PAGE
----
Gaels lose game, playoff spot on last-second conversion

First football season in the new Richardson stadium comes to an abrupt end

This loss ended the Gaels’ 3-5 season earlier than hoped.
Nicholas Fraser-Greene (#7) grapples with an Ottawa Gee-Gee player during the team's heartbreaker.

With his team leading by a sole point in overtime, Queen’s defensive back Jason Shamatutu leapt in the path of a poorly-thrown football by Ottawa quarterback Derek Wendel on a two-point conversion attempt. 

For Shamatutu, who was in front of a cluster of bodies in the Gaels’ endzone, an interception or a knockdown would’ve been all Queen’s needed to seal the victory and the final spot in the OUA postseason.

But the football gods, it seemed, had other plans. 

The ball bounced out of Shamatutu’s hands and into the grasp of surprised, but ready Mitchell Baines, sealing a come-from-behind 42-41 win for the Ottawa Gee-Gees.

“When you play football, one of the things you risk is that you can have your guts ripped out like that. There’s so much about this generation that people are criticizing, but football hasn’t changed. It’s still cruel, you still get what you earn,” Gaels head coach Pat Sheahan said, who has now completed his 17th season with the team.

The loss ended Queen’s season with a 3-5 record. News crept in shortly afterwards that it would be the 3-5 Guelph Gryphons, who defeated the Gaels 38-29 earlier in the year, taking the OUA’s sixth and final playoff spot.

“It was a heck of a game to be a part of, I just wish I was on the other end of it,” Sheahan said.

Overtime play started with the Gaels taking possession on Ottawa’s 35-yard line, per Canadian football rules.

Queen’s was without starting quarterback Nate Hobbs by that point, as he’d gone down with an ankle injury in the game’s first quarter.

The Gaels scored quickly as receiver Rudy Uhl caught a four-yard pass from first-year backup quarterback Kyle Gouveia on the fourth play of the drive. 

Ottawa responded just three plays later on their own 20-yard passing play from Wendel to Bryce Vieira, before winning on Baines’ catch. Queen’s initially appeared surprised by Ottawa’s decision to not simply kick a conversion after the touchdown, but covered the Gee-Gee’s well enough to force a tough throw from Wendel into double coverage. 

Much of Richardson Stadium let out a cheer when Shamatutu initially made contact with the football, but the cheers were silenced just moments later when the ball inexplicably landed in the arms of Baines.

Though the final play of overtime will serve as the game’s defining memory, a pair of special team errors by the Gaels ultimately allowed the Gee-Gee’s the opportunity to push the contest to the extra frame.

Up 19-3, Chris Osei-Kusi muffed a potential return near the Gaels’ goal line on a missed field goal attempt with less than ten seconds remaining in the first half. 

The turnover gave the Gee-Gees possession on the Gaels’ six-yard line. Two plays later, Wendel would connect with Vieira for Ottawa’s first touchdown.

“To let them score there in the last second of the half, those things come back to bite you,” Sheahan said.

Queen’s opened up a 27-14 lead in the third quarter off Gouveia’s 35-yard pass to Matteo Del Brocco. Ottawa responded with the game’s next ten points, before a 40-yard interception return by Nick Fraser-Green saw the Gaels up 34-24 with just under ten minutes left in the fourth quarter.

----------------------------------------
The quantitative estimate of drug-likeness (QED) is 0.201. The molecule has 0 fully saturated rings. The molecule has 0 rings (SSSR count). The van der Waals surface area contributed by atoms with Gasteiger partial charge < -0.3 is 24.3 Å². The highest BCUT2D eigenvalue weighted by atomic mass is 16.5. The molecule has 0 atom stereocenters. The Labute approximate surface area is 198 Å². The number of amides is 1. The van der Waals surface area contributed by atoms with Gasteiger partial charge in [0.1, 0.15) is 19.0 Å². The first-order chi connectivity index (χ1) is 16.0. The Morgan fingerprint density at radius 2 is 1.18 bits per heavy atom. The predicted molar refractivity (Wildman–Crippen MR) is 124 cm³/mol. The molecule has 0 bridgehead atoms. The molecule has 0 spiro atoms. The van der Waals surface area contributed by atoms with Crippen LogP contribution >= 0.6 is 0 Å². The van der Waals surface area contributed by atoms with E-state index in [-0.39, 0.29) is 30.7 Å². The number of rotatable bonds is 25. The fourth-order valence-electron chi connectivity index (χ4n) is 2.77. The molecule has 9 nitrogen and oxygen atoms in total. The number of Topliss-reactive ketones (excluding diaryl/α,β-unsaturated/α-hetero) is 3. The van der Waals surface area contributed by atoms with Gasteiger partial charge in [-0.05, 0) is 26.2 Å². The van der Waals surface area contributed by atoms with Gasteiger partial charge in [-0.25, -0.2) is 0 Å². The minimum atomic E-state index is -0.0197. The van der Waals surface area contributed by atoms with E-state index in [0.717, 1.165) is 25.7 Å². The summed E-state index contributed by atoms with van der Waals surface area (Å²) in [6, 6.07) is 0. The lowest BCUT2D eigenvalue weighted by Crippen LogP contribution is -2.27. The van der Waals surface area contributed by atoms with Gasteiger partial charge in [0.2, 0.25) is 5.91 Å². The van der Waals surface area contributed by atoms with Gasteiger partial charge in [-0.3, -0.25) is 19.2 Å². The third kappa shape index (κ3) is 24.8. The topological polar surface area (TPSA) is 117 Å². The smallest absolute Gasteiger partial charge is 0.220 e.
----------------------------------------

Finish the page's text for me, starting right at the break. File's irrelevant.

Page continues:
A quick response was in order from the Gee-Gees. Driving 75 yards in just four plays Ottawa was within three points with just under seven minutes remaining.

With the Gaels clinging to a 34-31 lead and just under three minutes to go in the fourth quarter, a high snap over replacement punter Alex Zulys’ head pushed the ball back to the Queen’s eight yard-line. Zulys fell on the football, but was quickly surrounded by a number of Gee-Gees as Queen’s turned the ball over.

Zulys, typically a receiver, had been assigned punting duties each of the past two weeks as rookie kicker Nick Liberatore remained out with a foot injury.

Ottawa was unable to reach the endzone on the botched punt attempt, but kicked a field goal to tie the game at 34.

With Hobbs out, backup quarterback Gouveia went 17-for-26 with a pair of touchdown passes in his first meaningful university football action. Prior to Saturday, he had attempted just eight passes in his short Queen’s career.

Sheahan praised Gouveia’s performance, especially considering he was thrown into a crucial game on extremely short notice.

“He’s out there running some plays of consequence in the second half that he didn’t run too much in practice, if at all,” Sheahan said.

But for all the things that went against Queen’s on Saturday, they appeared very much in control of the game for the majority of it. In fact, Queen’s held the lead from 3:01 into the game right until Ottawa tied it with 2:36 left in the fourth quarter.

“Some tough lessons learned today, but there were also some great plays. There wasn’t too much that I would’ve done differently,” Sheahan said. 

Though he didn’t reach the endzone, Jonah Pataki had a career high in rushing with 204 yards on 35 carries for the Gaels. 

The Gaels’ 3-5 season will likely be remembered for its bitter end, but also for a pair of particular frustrating losses against Guelph and Western. 

The Gaels were within a touchdown of tying each game in both fourth quarters. Winning either game would’ve pushed Queen’s into postseason contention.

“I think we’re that team that everyone is happy is out, because we could’ve competed with anyone,” Sheahan said.

Queen’s now enters a ten-month offseason from playing time, closing up their first season in the new Richardson Stadium. 

“Well, we clean out the lockers on Tuesday. Then, we just have to sit there and see what the future brings,” Sheahan said.

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